We’re in an interesting time because when I was building websites for people in the ‘90s, it used to take a few months to get an eCommerce site up and running. You have to go to the bank, get a merchant account and do all of these things to get set up. Now in a minute or two, you can have a Shopify account and a PayPal account. You can set up Stripe. We live in an age where technology has made it easy for especially small businesses. A lot of this stuff isn’t new, it just used to exist for enterprise people only and huge businesses. Nowadays, we have the tools as small business owners to compete with them. We can show up in the same place. I could self-publish a book, put it on Amazon and it shows up in the exact same place as JK Rowling or Stephen King. What we have at our fingertips with the way technology is going and the accessibility of technology makes it interesting to run a business.

What are some examples that you’ve seen? Obviously, you’ve worked with some celebrities and with bigger companies. What are some examples of what you’re seeing that is possible for people that they may not be aware of?

TWS 8 | Growth In Business

 

A buddy of mine, Marc Johns, is an illustrator and he can sell hundreds of his paintings and prints around the world to people simply by using things like Instagram. My friend, Shaunna Russell, who’s a painter. She has a following of tens of thousands of people online and she opens up her cart for commissions every few months and she fills her commission slots in fifteen minutes. She uses social media well. She uses her mailing list well and these people aren’t big businesses. In the case of these two people, they’re artists and they can do these things. They don’t even need to be nerds like me to set all this stuff up. They can have a Shopify, a PayPal account or a Gumroad account.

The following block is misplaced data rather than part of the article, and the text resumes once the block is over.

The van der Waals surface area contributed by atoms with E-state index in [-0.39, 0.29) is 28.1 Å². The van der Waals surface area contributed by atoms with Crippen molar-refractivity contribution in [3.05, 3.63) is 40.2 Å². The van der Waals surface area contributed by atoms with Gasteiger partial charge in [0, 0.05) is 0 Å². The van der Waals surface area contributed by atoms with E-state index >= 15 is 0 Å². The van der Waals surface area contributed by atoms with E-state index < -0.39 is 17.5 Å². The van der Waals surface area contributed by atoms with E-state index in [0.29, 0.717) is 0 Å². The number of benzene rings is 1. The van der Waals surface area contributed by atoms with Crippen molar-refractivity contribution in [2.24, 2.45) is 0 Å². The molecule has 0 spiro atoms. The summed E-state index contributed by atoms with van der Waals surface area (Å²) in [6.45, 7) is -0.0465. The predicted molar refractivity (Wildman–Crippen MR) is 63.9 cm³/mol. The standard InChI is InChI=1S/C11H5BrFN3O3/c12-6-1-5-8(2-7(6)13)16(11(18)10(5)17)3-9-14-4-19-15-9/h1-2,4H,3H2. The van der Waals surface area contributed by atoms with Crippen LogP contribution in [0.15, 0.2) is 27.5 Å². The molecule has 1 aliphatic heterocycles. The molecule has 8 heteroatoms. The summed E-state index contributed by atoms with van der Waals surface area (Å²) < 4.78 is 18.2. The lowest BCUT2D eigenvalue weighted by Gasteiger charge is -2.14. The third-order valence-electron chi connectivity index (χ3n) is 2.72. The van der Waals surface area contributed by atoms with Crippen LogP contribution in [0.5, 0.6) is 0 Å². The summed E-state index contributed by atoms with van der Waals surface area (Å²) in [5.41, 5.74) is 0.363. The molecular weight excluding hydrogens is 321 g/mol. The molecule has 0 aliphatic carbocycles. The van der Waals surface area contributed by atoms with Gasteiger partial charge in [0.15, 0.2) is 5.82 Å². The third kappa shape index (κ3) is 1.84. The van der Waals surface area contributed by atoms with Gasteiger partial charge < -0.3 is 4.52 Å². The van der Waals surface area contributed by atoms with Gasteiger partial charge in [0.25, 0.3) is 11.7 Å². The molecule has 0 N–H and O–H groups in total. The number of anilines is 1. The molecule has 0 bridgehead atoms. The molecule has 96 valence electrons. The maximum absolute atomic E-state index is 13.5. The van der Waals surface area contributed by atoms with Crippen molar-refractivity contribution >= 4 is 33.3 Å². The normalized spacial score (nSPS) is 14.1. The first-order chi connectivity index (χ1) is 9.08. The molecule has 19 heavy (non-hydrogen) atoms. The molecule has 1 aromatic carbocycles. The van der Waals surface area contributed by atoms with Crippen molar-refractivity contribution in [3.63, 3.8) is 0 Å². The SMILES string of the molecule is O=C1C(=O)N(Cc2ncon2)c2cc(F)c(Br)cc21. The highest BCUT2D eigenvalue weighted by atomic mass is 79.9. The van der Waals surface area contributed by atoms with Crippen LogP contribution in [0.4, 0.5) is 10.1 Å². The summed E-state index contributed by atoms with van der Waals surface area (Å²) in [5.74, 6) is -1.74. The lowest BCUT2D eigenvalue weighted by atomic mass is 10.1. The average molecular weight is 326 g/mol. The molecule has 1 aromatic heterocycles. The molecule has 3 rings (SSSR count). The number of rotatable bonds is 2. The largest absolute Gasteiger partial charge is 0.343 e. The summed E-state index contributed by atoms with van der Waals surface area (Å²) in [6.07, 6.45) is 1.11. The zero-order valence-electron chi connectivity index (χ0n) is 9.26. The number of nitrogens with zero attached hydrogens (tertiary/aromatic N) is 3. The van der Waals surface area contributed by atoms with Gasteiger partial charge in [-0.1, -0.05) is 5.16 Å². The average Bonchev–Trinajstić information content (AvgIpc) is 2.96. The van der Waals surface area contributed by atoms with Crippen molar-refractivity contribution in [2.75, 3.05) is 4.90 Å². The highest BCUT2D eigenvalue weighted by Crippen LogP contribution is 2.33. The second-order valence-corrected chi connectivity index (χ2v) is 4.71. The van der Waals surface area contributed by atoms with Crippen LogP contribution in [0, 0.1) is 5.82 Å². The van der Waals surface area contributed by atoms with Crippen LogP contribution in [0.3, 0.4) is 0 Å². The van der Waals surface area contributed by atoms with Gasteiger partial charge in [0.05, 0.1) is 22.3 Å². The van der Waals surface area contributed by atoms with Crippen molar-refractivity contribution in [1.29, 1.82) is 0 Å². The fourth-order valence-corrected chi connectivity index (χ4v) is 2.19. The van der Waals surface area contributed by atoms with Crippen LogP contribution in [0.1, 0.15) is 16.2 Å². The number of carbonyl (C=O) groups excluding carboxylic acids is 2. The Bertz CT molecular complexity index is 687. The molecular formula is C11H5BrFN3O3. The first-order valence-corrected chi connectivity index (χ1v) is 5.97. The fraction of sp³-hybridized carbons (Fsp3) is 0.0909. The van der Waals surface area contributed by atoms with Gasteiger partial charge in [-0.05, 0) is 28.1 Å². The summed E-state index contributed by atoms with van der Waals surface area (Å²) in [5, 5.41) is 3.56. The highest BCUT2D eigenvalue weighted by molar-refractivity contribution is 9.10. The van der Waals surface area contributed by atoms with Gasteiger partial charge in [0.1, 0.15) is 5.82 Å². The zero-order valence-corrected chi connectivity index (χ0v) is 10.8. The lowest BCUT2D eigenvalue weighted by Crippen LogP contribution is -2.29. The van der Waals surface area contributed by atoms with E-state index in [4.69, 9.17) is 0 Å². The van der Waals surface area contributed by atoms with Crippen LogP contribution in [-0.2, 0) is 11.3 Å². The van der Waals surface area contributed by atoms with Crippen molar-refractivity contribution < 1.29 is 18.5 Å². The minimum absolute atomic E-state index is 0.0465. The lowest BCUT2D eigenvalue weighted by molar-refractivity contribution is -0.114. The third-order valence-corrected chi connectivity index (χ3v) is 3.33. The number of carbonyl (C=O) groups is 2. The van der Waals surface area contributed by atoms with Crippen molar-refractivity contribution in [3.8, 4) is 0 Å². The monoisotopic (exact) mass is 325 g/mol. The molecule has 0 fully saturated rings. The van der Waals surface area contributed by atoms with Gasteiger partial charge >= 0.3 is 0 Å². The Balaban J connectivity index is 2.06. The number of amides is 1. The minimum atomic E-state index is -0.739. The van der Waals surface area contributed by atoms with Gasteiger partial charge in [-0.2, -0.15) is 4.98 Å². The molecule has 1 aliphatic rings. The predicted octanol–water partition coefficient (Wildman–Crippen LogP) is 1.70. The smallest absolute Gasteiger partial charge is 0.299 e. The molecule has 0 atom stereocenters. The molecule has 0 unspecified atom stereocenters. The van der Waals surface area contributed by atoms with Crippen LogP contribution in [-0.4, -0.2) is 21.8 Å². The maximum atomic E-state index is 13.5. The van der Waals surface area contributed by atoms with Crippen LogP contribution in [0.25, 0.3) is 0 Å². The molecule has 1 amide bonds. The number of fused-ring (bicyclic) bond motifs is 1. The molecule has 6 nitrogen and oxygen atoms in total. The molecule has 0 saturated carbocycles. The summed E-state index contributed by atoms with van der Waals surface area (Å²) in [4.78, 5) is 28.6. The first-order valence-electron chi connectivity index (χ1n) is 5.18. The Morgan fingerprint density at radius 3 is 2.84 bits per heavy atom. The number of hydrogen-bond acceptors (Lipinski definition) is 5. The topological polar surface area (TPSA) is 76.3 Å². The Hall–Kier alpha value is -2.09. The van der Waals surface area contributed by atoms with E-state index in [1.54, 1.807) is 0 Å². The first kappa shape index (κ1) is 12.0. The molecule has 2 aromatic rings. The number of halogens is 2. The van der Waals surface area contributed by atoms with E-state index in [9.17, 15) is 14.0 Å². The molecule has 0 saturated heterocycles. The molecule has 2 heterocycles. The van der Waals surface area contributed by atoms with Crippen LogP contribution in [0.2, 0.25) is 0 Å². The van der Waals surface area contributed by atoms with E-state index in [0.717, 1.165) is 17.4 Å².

If you were to narrow in on what their advantage is, what’s the common theme? Is it marketing? Is it the tools that they’re using? Is it the philosophies?

It’s a combination of a lot of things, especially in Shaunna’s case. She’s a sellout, which seems like it has a negative connotation, especially for an artist. She’s talented, first of all. You need talent, you need to have that core skill that people want. She’s a phenomenal painter but what she’s done has honed her talent more and more in line iteratively with what people want. She knows that she wants to make a living selling her paintings and her commissions. She’s seen what works and what doesn’t through selling things and through posting things on social media. Her style is based on what people want to buy from her.